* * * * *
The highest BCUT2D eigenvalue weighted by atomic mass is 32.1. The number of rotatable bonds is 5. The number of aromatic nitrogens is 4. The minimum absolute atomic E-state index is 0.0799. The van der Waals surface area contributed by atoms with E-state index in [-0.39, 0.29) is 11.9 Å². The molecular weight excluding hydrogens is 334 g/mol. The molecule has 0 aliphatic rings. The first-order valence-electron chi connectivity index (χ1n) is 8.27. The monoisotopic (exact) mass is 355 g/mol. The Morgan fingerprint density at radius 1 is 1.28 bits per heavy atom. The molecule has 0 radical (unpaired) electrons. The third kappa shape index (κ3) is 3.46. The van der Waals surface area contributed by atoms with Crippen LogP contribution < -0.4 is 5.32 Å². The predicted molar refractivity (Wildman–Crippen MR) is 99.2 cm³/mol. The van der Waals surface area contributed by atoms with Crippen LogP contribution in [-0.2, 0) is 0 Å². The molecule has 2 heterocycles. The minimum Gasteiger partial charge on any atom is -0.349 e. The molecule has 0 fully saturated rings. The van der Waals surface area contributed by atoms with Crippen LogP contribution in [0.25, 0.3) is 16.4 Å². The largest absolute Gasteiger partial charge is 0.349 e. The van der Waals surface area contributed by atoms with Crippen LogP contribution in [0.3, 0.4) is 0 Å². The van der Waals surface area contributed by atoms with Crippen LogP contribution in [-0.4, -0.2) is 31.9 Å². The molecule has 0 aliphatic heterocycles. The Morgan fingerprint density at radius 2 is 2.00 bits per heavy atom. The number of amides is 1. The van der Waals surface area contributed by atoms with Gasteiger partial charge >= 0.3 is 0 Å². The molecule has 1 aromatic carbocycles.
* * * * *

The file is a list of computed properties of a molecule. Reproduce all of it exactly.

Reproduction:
The highest BCUT2D eigenvalue weighted by atomic mass is 32.1. The number of rotatable bonds is 5. The number of aromatic nitrogens is 4. The minimum absolute atomic E-state index is 0.0799. The van der Waals surface area contributed by atoms with E-state index in [-0.39, 0.29) is 11.9 Å². The molecular weight excluding hydrogens is 334 g/mol. The molecule has 0 aliphatic rings. The first-order valence-electron chi connectivity index (χ1n) is 8.27. The monoisotopic (exact) mass is 355 g/mol. The Morgan fingerprint density at radius 1 is 1.28 bits per heavy atom. The molecule has 0 radical (unpaired) electrons. The third kappa shape index (κ3) is 3.46. The van der Waals surface area contributed by atoms with Crippen LogP contribution < -0.4 is 5.32 Å². The predicted molar refractivity (Wildman–Crippen MR) is 99.2 cm³/mol. The van der Waals surface area contributed by atoms with Crippen LogP contribution in [-0.2, 0) is 0 Å². The molecule has 2 heterocycles. The minimum Gasteiger partial charge on any atom is -0.349 e. The molecule has 0 fully saturated rings. The van der Waals surface area contributed by atoms with Crippen LogP contribution in [0.25, 0.3) is 16.4 Å². The largest absolute Gasteiger partial charge is 0.349 e. The van der Waals surface area contributed by atoms with Crippen LogP contribution in [0.3, 0.4) is 0 Å². The van der Waals surface area contributed by atoms with Crippen LogP contribution in [-0.4, -0.2) is 31.9 Å². The molecule has 0 aliphatic heterocycles. The Morgan fingerprint density at radius 2 is 2.00 bits per heavy atom. The number of amides is 1. The van der Waals surface area contributed by atoms with Gasteiger partial charge >= 0.3 is 0 Å². The molecule has 1 aromatic carbocycles.